by Beth Heller
This month’s focus on civic connection doesn’t limit public engagement to activities like voting or running for public office. This week we’re taking a look at the importance of economic revitalization, and at Live54218 we have our eye on an important trend: affordable urban lifestyles.
Jennifer Griffin outlines the affordable urban lifestyle trend in a fabulous blog post on a website we highly suggest you bookmark, Strongtowns.org. In her piece, Griffin shares a few profound facts about the next generation of civic engagers, the Millennials, born between 1982-2002. Survey data shows that 62% of Millenials have an average of $27,000 in student debt, 50% of this generation are renters and 21% still live with their parents. By contract, a generation ago in 1980, just 9% of college graduates lived at home, and first-home purchases were made by young couples or families carrying little or no student debt. For that same 1980’s generation, the median price of a new home was just $120,000.
So what does any of this have to do with the Greater Green Bay Area? While they may have more debt and less initial purchasing power out of the gate, Millennials are finding their footing. As a whole, they are comfortable with flexible and creative living arrangements that allow for affordability. They also value active living, sustainability, and mixed-use urban environments that support a fluid mix of work, culture, family and play. While many may dream of living in Williamsburg, Brooklyn or Chicago’s Wicker Park, starter homes in those areas easily range $500,000-$1.5 million and rent starts at $3,000 per month. By contrast, we can make a strong argument that an apartment or duplex in downtown Green Bay or De Pere, with access to the Fox River Trail and a walkable business district with yoga studios and yummy food, has a new, entirely appealing, curb appeal. We’ve got the real estate, now we’ve just got to deliver on the “vibe.” And, thanks to the amazing work of revitalization groups like Downtown Green Bay, On Broadway, Military Avenue Business Association and Definitely De Pere, this neo-urban ethos is getting stronger by the day. These groups not only collect and curate the goings-on in our business districts, they encourage civic participation by helping residents “own” the cultural and community events in their neighborhoods. When communities plug-in and share, cultural capital increases exponentially.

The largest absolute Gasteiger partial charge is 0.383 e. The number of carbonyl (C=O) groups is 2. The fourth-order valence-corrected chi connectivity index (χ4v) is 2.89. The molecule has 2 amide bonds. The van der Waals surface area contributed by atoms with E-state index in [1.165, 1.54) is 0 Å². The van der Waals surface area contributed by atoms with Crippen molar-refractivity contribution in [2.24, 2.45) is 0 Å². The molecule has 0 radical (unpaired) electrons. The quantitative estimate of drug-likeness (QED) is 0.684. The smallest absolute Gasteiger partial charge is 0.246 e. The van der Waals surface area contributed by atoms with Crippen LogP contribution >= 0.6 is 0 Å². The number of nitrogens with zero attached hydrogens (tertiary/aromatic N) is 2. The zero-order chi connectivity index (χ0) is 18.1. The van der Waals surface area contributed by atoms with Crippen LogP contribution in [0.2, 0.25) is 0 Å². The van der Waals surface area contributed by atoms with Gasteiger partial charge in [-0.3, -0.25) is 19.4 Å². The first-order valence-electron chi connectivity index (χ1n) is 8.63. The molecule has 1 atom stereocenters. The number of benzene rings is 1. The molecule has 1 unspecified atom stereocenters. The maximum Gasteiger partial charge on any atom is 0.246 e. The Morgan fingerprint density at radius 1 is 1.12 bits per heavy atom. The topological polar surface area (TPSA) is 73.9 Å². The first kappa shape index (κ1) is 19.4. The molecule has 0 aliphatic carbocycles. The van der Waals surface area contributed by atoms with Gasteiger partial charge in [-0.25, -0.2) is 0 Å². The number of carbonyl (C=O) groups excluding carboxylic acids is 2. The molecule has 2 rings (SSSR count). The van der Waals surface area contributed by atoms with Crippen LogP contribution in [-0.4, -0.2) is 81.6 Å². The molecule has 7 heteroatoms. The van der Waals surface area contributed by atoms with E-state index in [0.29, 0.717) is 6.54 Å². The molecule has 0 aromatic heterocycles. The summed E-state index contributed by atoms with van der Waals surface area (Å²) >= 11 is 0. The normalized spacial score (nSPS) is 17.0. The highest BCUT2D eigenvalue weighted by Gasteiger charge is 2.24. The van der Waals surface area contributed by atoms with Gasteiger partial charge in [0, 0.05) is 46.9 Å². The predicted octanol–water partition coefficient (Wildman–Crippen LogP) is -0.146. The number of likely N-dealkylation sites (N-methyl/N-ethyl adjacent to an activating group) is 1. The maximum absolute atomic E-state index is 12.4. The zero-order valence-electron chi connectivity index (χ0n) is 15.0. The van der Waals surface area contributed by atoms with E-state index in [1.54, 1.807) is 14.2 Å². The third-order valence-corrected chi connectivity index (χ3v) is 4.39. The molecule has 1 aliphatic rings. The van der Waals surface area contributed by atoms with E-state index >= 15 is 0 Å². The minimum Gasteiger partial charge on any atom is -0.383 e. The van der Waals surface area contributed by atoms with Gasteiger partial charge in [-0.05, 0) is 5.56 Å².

What’s the coolest thing you’ve done in your downtown lately? Share it with us here.